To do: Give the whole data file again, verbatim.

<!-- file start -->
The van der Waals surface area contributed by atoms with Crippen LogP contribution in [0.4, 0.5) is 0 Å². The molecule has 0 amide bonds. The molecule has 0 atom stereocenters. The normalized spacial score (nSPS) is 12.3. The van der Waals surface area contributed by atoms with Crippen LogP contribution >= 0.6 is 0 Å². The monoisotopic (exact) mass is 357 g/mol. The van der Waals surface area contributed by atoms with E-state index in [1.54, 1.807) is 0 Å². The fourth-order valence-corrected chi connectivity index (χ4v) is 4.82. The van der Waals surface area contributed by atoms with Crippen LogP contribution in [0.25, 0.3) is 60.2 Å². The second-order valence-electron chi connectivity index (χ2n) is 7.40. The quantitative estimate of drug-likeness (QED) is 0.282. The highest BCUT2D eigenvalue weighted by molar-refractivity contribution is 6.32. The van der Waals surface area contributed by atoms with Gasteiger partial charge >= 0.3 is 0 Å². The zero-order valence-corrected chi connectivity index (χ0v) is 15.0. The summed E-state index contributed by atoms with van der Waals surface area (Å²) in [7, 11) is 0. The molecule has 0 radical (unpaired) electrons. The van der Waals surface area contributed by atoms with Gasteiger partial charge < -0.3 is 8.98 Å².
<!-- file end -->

The van der Waals surface area contributed by atoms with Crippen LogP contribution in [0.4, 0.5) is 0 Å². The molecule has 0 amide bonds. The molecule has 0 atom stereocenters. The normalized spacial score (nSPS) is 12.3. The van der Waals surface area contributed by atoms with Crippen LogP contribution >= 0.6 is 0 Å². The monoisotopic (exact) mass is 357 g/mol. The van der Waals surface area contributed by atoms with E-state index in [1.54, 1.807) is 0 Å². The fourth-order valence-corrected chi connectivity index (χ4v) is 4.82. The van der Waals surface area contributed by atoms with Crippen LogP contribution in [0.25, 0.3) is 60.2 Å². The second-order valence-electron chi connectivity index (χ2n) is 7.40. The quantitative estimate of drug-likeness (QED) is 0.282. The highest BCUT2D eigenvalue weighted by molar-refractivity contribution is 6.32. The van der Waals surface area contributed by atoms with Gasteiger partial charge >= 0.3 is 0 Å². The zero-order valence-corrected chi connectivity index (χ0v) is 15.0. The summed E-state index contributed by atoms with van der Waals surface area (Å²) in [7, 11) is 0. The molecule has 0 radical (unpaired) electrons. The van der Waals surface area contributed by atoms with Gasteiger partial charge < -0.3 is 8.98 Å².